A chromosome in a diploid organism is hemizygous when only one copy is present. [2] The cell or organism is called a hemizygote . Hemizygosity is also observed when one copy of a gene is deleted, or, in the heterozygous sex , when a gene is located on one sex chromosome. Hemizygosity is not the same as haploid insufficiency , which describes a mechanism for producing a phenotype. For organisms in which the male is heterozygous, such as humans, almost all X-linked genes are hemizygous in males with normal chromosomes, as they have only one X chromosome and some identical genes are on the Y chromosome ., Transgenic mice generated via exogenous DNA microinjection are considered hemizygous, because the pronucleus of an embryo is also expected to contain only one copy of any locus. A transgenic individual can subsequently be bred for homozygosity and maintained as an inbred line to reduce the need to confirm each individual’s genotype.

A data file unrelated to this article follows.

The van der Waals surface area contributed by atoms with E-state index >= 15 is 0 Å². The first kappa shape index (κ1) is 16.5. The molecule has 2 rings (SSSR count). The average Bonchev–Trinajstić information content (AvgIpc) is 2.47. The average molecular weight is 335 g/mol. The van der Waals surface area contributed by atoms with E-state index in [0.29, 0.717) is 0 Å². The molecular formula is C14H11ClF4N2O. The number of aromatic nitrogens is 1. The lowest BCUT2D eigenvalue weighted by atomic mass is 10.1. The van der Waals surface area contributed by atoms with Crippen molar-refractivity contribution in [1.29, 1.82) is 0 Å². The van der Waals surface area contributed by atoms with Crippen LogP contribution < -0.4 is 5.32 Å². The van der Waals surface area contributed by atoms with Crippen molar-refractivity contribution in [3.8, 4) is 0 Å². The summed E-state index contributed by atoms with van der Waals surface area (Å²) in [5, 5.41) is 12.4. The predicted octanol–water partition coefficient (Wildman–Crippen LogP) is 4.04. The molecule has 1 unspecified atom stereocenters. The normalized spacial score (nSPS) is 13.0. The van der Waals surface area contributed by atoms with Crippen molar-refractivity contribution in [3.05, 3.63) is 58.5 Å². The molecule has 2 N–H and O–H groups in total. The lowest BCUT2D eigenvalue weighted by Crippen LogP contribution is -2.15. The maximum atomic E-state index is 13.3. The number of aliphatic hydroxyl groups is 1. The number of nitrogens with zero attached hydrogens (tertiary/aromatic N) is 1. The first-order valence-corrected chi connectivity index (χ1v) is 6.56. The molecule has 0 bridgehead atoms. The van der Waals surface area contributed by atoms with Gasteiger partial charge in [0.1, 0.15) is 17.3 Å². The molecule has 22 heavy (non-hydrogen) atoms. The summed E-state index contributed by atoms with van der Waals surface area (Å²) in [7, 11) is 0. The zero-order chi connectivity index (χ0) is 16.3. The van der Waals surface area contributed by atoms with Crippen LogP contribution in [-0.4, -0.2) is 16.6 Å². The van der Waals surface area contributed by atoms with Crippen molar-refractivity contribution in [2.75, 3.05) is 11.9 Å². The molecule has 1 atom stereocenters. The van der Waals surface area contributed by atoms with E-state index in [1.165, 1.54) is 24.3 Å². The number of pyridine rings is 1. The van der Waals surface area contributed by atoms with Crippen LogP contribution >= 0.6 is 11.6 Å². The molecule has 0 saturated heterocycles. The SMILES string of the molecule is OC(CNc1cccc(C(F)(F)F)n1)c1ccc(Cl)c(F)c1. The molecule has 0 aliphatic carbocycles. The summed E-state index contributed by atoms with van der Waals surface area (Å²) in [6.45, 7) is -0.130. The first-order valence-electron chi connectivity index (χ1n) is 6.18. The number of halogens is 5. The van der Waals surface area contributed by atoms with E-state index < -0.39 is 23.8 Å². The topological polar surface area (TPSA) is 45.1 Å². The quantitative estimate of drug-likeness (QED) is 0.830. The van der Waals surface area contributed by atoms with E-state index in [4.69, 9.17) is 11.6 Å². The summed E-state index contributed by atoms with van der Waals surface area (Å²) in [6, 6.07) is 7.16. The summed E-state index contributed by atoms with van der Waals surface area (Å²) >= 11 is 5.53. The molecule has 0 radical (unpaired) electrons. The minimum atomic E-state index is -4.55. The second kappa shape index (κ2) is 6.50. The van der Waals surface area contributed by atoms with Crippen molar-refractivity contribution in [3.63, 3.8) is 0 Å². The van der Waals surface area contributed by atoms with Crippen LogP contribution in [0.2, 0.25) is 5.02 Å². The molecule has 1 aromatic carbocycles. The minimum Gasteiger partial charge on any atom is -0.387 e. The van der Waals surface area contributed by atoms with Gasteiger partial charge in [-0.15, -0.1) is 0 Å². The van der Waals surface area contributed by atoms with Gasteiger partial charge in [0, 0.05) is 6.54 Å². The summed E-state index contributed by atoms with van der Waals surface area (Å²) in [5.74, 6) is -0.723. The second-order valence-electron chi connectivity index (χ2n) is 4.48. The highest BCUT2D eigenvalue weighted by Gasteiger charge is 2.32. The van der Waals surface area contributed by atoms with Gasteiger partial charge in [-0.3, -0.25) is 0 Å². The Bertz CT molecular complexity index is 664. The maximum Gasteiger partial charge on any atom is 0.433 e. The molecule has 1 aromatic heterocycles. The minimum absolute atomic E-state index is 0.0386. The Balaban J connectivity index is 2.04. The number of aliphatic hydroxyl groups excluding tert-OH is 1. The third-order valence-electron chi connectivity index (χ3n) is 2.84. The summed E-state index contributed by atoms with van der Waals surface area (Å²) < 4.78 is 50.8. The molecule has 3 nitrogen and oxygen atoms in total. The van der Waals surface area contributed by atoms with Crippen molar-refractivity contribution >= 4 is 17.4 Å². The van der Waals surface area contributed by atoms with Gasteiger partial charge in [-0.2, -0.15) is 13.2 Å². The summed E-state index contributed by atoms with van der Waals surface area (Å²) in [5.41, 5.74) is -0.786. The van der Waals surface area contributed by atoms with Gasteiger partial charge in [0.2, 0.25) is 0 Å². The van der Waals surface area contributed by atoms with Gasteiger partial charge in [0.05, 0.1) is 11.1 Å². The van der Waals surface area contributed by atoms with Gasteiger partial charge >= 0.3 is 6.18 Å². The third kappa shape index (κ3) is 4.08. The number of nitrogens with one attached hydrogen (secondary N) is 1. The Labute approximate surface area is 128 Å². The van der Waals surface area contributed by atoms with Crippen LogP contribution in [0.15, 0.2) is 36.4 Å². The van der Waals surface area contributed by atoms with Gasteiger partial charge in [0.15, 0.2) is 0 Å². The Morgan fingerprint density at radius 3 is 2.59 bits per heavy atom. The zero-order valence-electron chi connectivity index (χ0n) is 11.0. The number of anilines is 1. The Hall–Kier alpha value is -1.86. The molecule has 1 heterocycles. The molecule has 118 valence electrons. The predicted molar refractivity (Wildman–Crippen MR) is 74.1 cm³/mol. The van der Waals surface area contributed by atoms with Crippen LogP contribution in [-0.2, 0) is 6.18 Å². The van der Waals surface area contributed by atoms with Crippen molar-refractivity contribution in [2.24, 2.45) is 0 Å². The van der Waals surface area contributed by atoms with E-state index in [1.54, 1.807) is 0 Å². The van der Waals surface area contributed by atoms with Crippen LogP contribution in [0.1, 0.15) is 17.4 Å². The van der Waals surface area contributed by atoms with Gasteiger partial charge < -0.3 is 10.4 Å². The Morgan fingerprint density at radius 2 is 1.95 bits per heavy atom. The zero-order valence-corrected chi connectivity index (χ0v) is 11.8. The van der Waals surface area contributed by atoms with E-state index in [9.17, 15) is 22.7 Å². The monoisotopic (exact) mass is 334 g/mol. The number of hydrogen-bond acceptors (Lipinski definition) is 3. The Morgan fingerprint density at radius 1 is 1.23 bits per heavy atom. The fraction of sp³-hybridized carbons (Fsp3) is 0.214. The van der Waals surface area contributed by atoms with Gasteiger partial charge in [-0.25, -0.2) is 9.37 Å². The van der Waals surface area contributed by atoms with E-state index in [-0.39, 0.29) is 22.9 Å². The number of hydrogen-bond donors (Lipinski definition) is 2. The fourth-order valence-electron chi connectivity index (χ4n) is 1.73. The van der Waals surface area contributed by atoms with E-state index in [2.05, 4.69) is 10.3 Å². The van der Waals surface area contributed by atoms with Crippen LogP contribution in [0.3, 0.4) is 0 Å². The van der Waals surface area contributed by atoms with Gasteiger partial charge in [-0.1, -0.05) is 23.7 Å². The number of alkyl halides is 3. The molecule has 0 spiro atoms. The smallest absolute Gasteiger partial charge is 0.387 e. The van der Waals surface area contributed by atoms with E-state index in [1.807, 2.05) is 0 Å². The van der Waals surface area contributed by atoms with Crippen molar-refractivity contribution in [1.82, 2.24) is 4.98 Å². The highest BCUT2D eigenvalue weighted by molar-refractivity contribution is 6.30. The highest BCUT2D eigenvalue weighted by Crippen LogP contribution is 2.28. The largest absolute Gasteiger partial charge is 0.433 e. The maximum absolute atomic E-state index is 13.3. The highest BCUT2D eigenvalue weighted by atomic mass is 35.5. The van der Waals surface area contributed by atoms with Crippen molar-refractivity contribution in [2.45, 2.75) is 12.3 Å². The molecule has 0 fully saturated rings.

In cultured mammalian cells, such as the Chinese hamster ovary cell line, many genetic loci exist in a functional hemizygous state, due to mutations or deletions in other alleles.

### Nulzigus

A null organism carries two mutant alleles for the same gene. The mutated alleles are both complete loss-of-function or ‘null’ alleles, so the homozygous null and the null allele are synonymous. [2] The mutated cell or organism is called a nullzygote .

## Autozygous and Allozygous

Zygosity can also refer to the origin(s) of alleles in a genotype. When two alleles at a locus arise from a common ancestor through nonrandom mating ( inbreeding ), the genotype is said to be autozygous . It is also known as “similar by descent”, or IBD. When two alleles come from different sources (at least to the extent that ancestry can be traced), the genotype is said to be allogeneic . This is known as “uniform by state,” or IBS. [ clarification needed ]